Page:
Wednesday, August 29, 2007

The Shubert Theater

February 1988


June 2007

Not much really changes in the theater district over the years. Since the destruction of the original Helen Hayes theater in 1982 (where I saw my first Broadway show in the summer of 1977, a matinee of Equus, with Leonard Nimoy) most Broadway houses now enjoy New York City landmark status. This will (in theory) keep them from becoming skyscraper hotels, like the Hayes.

Landmark status usually means the building owners can't make alterations to the exterior of the structure without prior approval of the Landmarks Commission. This stricture would normally include any signage on the buildings, though I think because of changing productions, the theaters get a pass as long as the style remains the same. Like a lot of theaters, the Shubert uses the distinctive open-faced 'bare-bulb' type lettering for its shows.

The Shubert Theater opened in September of 1913.
It was named for Sam S. Shubert, who was killed in a train crash in 1905 at the age of 26. According to the Internet Broadway Database (IBDB) the theater opened with eight productions in repertory. These eight shows, including three Shakespeare plays, ran a total of three months. (Repertory was not unusual for this theater, as October of 1919 saw three more of the bard's plays in rep, and March of 1930 saw nine plays in rep.)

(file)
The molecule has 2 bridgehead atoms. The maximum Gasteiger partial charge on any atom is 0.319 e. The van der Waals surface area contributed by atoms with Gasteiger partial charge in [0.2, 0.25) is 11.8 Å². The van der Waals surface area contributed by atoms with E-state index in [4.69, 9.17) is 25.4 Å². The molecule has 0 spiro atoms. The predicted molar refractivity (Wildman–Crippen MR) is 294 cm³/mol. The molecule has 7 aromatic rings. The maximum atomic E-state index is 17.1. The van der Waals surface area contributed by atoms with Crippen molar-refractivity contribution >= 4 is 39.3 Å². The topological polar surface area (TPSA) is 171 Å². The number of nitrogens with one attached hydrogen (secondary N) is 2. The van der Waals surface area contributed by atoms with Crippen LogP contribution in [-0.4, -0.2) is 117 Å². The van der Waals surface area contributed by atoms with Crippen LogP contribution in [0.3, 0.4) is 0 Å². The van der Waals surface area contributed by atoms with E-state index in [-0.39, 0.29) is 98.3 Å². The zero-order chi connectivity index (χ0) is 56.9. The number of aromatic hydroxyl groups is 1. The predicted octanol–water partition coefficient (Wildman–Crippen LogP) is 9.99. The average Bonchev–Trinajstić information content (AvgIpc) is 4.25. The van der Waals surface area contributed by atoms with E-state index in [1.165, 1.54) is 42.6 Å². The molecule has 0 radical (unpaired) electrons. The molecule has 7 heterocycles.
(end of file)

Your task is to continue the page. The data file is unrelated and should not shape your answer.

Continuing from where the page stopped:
Interestingly, those first eight shows opened on March 24th and ran for exactly three weeks. (Hmmmm...eight shows a week for three weeks makes 24 performances of nine shows for a total of 2.6 performances each. The IBDB doesn't go into much detail on this, and after 77 years I doubt anything new will turn up.) The Shubert then hosted its first musical, Three Little Girls; it ran for 109 performances.

But while Shakespeare never had a long run here, A Chorus Line ran for 6,137 performances, a record for the time, and still had more than two years to go when our first picture was taken in February of 1988. As you can see, even the cabs in New York were in sorry shape back then. Shubert Alley, the ‘heart of the theater district’ is to the right, leading to 46 Street and the adjacent Booth Theater, built at the same time as the Shubert.

Advertising posters now cover both outer walls of the theater, and the zipper display above the door is mercifully gone. I'll assume the wall posters are there with the blessing of the Landmarks Commission, and probably the encouragement of the Times Square BID.

I was always amused by the awning. It's at a ninety degree angle to the building, and a forty-five degree angle to the door. I also think it's the only canvas awning over the sidewalk of a legitimate Broadway theater.

1 comment:

Sharon said...

You never told me you knew Leonard Nimoy!